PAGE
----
dOc: Today, the epic is enjoying a bit of a resurgence, with Gladiator and Troy. How do you think Ben-Hur stands up?
CW: I have to say I think it really holds its own.
dOc: I'd seen Ben-Hur years ago on television, but watching this DVD, I felt like I was viewing it for the first time. All the elements just seem so perfectly integrated—the costumes and production design, the direction and the acting...
CW: I know my father was really pleased with the production designer and art director, and I remember him talking about them and how good their work was.
dOc: You know, I've never been much of a Charlton Heston fan, but watching the film again, I can see now why he won Best Actor. And I think that must have been at least partially due to your father.
CW: And that bit about "you've just got to be better." That happened after the first few weeks of shooting, and my father came into his dressing room and said, "You've just got to be better." And Chuck said, "Well, okay. What do you want me to do?" And he said, "I don't know. You've just got to be better." And Heston said, "Well, this is a little hard to deal with. Aren't you going to give me any help?" And my dad said, "No. Figure it out."
dOc: And he did! I guess sometimes that simple kind of advice works better than coming in there and reading a whole litany of criticism.
CW: Exactly! I remember my father saying it was going to be hard work to make this character come off as a real living, breathing person—not too sanctimonious or saintly—and Heston had to figure out how to do that.
dOc: I've always liked your father's films because of the intimate themes. He handles them so well. Even if there's a scene with two people just sitting in a room talking, it's often riveting. And in most epics, those types of scenes tend to be slow and boring, but in Ben-Hur, many of them are just as exciting as the big spectacle scenes.
CW: And that's really the key as to why the movie is so good.
dOc: In reading up on your father, I noticed that from 1936 to 1970 he made 25 films, and there's not a dud in the bunch. I mean, they're all great movies. Now, some might not have been financially successful, but they're all terrific films, and almost all were critically praised.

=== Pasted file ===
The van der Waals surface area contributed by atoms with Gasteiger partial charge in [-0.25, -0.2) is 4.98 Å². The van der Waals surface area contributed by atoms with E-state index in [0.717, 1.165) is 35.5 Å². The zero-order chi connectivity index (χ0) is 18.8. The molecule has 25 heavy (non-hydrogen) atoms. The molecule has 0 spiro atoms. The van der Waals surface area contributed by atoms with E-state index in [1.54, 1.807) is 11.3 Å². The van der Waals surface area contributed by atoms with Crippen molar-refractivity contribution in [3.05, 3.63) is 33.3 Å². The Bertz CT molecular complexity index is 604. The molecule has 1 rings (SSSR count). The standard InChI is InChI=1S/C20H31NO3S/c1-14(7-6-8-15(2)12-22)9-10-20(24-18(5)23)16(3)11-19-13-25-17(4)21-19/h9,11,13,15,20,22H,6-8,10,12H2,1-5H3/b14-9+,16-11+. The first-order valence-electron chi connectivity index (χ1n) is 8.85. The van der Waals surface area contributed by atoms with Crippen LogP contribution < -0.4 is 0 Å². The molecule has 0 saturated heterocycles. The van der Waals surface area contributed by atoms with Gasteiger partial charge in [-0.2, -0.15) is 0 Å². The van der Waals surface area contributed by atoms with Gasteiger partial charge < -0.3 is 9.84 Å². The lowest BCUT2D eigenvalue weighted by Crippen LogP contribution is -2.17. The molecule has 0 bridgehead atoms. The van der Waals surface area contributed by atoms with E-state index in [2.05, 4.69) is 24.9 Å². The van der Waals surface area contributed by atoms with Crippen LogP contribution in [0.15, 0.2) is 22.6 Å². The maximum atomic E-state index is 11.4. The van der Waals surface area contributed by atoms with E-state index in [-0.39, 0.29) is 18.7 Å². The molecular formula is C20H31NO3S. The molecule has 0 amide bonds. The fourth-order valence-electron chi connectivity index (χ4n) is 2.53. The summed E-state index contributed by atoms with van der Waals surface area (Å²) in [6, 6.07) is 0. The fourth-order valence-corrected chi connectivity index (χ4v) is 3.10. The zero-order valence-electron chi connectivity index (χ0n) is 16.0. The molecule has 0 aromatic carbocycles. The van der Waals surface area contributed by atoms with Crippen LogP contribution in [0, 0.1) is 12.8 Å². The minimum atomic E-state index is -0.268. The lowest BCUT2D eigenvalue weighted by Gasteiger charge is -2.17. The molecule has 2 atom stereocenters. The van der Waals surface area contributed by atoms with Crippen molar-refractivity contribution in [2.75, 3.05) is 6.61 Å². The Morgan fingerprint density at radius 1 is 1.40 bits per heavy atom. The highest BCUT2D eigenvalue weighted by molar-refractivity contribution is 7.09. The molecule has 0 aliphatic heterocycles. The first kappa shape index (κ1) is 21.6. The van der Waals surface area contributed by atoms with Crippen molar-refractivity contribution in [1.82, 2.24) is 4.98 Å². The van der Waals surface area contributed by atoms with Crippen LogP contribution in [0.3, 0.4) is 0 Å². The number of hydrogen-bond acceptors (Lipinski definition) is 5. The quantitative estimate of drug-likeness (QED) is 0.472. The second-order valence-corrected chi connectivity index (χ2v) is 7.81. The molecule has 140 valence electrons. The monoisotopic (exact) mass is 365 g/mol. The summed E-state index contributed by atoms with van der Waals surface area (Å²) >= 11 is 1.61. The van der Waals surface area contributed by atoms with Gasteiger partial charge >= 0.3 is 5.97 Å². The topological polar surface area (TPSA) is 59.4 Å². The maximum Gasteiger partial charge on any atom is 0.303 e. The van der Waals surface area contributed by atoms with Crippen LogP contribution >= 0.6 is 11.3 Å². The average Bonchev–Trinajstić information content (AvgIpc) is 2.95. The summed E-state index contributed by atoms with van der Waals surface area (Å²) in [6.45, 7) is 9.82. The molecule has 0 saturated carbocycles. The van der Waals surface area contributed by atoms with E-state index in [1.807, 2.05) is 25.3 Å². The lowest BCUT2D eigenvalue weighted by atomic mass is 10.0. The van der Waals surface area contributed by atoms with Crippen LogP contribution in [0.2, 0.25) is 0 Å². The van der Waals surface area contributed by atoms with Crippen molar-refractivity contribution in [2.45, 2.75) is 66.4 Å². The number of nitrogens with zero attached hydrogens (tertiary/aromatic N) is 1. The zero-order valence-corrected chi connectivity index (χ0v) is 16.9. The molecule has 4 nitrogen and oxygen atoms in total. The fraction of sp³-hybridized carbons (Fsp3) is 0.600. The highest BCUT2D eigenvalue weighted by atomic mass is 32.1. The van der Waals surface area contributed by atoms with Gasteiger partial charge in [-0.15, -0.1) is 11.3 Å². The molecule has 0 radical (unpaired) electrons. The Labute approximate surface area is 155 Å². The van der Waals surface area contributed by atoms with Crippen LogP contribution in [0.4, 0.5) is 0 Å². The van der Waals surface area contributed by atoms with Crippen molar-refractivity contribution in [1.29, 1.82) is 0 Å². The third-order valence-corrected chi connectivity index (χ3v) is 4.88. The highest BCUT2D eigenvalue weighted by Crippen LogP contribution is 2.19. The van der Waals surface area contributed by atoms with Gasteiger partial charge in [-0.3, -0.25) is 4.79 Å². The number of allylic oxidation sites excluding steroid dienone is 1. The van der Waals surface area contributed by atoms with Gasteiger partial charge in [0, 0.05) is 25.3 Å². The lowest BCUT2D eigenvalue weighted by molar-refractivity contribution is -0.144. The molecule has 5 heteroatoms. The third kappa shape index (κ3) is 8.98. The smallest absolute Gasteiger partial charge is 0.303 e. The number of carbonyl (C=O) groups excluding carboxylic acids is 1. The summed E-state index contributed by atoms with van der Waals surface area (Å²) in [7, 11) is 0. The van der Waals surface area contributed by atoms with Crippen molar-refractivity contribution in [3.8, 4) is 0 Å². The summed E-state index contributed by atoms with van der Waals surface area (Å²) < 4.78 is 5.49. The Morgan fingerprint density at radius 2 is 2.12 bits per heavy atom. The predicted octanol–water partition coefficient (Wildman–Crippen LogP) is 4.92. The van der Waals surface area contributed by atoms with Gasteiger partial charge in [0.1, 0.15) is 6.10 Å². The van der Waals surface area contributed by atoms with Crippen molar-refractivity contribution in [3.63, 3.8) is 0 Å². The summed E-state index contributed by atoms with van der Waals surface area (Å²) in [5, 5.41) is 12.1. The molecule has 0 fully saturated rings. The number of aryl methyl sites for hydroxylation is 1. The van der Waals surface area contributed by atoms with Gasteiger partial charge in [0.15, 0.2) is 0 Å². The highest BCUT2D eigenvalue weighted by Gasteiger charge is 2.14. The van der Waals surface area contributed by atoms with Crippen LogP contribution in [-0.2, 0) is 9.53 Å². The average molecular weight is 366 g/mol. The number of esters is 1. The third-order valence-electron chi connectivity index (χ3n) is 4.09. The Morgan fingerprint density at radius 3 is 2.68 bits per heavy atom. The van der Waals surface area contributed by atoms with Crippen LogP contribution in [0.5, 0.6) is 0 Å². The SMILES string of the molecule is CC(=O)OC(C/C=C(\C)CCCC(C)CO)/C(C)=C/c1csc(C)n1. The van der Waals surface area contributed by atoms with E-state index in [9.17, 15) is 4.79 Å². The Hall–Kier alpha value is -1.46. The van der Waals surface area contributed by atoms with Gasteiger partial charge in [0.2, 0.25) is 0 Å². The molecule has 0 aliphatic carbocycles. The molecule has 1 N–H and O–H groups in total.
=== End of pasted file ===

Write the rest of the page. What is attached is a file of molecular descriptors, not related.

CW: It's pretty amazing, isn't it?
dOc: How did he keep up that high standard for so long, and never have that little hiccup?
CW: Well, he certainly had little hiccups in terms of how some of his films went over critically or how they fared at the box office. But I think what's amazing today is just what you said—how they all look good today.
dOc: What are some of your favorite William Wyler films?
CW: Well, I was so thrilled a month or two ago when Time Magazine ran an article in which they chose the best American film of each decade. For the 1930s, they chose Dodsworth. And that was such an amazing surprise, considering all the wonderful movies from the '30s. There was Gone with the Wind and The Wizard of Oz; I mean there were a lot of great movies, and Dodsworth won. You know, The Letter is one I really, really like. Beautiful cinematography. I could just go on and on. I'm named for the heroine of Wuthering Heights, so I have to like that one. I definitely had a great big crush on Olivier because of that. And The Best Years of Our Lives and The Heiress and Roman Holiday.
dOc: As you say, they just go on and on. One great one after another.
CW: Some movies didn't get their due at the time, but people are still popping them into their VCRs or DVD players.
dOC: Well, that's true, and along those lines, one film that quickly comes to mind is Carrie. That was released on DVD several months ago, and I remember hearing or reading that it wasn't one of Wyler's best, wasn't well acclaimed, and I popped it in expecting very little. But I was mesmerized almost immediately.
CW: And I must say it wasn't one of my favorites, but a lot of people really like it, and so I've reassessed my feelings about it. I just thought it was such a downer. I wasn't allowed to see it when it first came out (1952), because it was just too racy, but when I did finally see it, I thought it was such a downer, and I went to my father and said, "Why did you want to make that film?" And he said, "Cathy, Larry (Olivier) asked me that every day of the shoot." But it turned out pretty well. Just like Ben-Hur.